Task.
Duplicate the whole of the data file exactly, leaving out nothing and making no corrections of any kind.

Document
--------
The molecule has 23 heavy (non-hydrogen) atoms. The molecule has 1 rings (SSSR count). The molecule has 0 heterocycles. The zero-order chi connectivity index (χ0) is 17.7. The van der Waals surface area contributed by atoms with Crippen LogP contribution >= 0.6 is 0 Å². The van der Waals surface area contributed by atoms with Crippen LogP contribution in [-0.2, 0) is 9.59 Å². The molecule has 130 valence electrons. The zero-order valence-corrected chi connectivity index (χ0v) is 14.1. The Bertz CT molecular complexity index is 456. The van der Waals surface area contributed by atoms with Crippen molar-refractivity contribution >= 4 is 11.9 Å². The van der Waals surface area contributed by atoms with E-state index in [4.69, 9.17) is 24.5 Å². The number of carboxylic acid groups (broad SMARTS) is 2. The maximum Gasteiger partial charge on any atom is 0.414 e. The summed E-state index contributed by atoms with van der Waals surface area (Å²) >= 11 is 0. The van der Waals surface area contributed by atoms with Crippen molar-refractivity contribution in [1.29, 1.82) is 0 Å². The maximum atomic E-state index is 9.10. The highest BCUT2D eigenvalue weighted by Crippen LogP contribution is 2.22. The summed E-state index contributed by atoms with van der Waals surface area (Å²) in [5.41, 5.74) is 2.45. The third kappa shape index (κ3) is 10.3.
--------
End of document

The molecule has 23 heavy (non-hydrogen) atoms. The molecule has 1 rings (SSSR count). The molecule has 0 heterocycles. The zero-order chi connectivity index (χ0) is 17.7. The van der Waals surface area contributed by atoms with Crippen LogP contribution >= 0.6 is 0 Å². The van der Waals surface area contributed by atoms with Crippen LogP contribution in [-0.2, 0) is 9.59 Å². The molecule has 130 valence electrons. The zero-order valence-corrected chi connectivity index (χ0v) is 14.1. The Bertz CT molecular complexity index is 456. The van der Waals surface area contributed by atoms with Crippen molar-refractivity contribution >= 4 is 11.9 Å². The van der Waals surface area contributed by atoms with E-state index in [4.69, 9.17) is 24.5 Å². The number of carboxylic acid groups (broad SMARTS) is 2. The maximum Gasteiger partial charge on any atom is 0.414 e. The summed E-state index contributed by atoms with van der Waals surface area (Å²) >= 11 is 0. The van der Waals surface area contributed by atoms with Crippen molar-refractivity contribution in [1.29, 1.82) is 0 Å². The maximum atomic E-state index is 9.10. The highest BCUT2D eigenvalue weighted by Crippen LogP contribution is 2.22. The summed E-state index contributed by atoms with van der Waals surface area (Å²) in [5.41, 5.74) is 2.45. The third kappa shape index (κ3) is 10.3.